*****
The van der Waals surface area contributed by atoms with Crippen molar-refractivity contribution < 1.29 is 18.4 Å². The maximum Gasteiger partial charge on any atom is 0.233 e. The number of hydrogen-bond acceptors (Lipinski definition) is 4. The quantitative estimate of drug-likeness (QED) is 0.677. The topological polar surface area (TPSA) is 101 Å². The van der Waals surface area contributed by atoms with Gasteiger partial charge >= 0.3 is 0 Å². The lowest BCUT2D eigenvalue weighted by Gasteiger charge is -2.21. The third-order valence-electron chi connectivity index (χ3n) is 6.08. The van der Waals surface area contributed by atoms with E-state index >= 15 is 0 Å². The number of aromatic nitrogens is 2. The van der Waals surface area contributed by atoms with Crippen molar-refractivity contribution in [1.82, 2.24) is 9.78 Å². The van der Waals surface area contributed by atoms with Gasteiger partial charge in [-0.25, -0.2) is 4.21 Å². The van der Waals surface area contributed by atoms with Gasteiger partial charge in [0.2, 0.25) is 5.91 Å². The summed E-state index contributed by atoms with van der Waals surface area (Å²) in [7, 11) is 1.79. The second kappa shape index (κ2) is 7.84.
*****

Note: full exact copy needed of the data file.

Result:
The van der Waals surface area contributed by atoms with Crippen molar-refractivity contribution < 1.29 is 18.4 Å². The maximum Gasteiger partial charge on any atom is 0.233 e. The number of hydrogen-bond acceptors (Lipinski definition) is 4. The quantitative estimate of drug-likeness (QED) is 0.677. The topological polar surface area (TPSA) is 101 Å². The van der Waals surface area contributed by atoms with Gasteiger partial charge >= 0.3 is 0 Å². The lowest BCUT2D eigenvalue weighted by Gasteiger charge is -2.21. The third-order valence-electron chi connectivity index (χ3n) is 6.08. The van der Waals surface area contributed by atoms with E-state index >= 15 is 0 Å². The number of aromatic nitrogens is 2. The van der Waals surface area contributed by atoms with Crippen molar-refractivity contribution in [1.82, 2.24) is 9.78 Å². The van der Waals surface area contributed by atoms with Gasteiger partial charge in [-0.25, -0.2) is 4.21 Å². The van der Waals surface area contributed by atoms with Gasteiger partial charge in [0.2, 0.25) is 5.91 Å². The summed E-state index contributed by atoms with van der Waals surface area (Å²) in [7, 11) is 1.79. The second kappa shape index (κ2) is 7.84.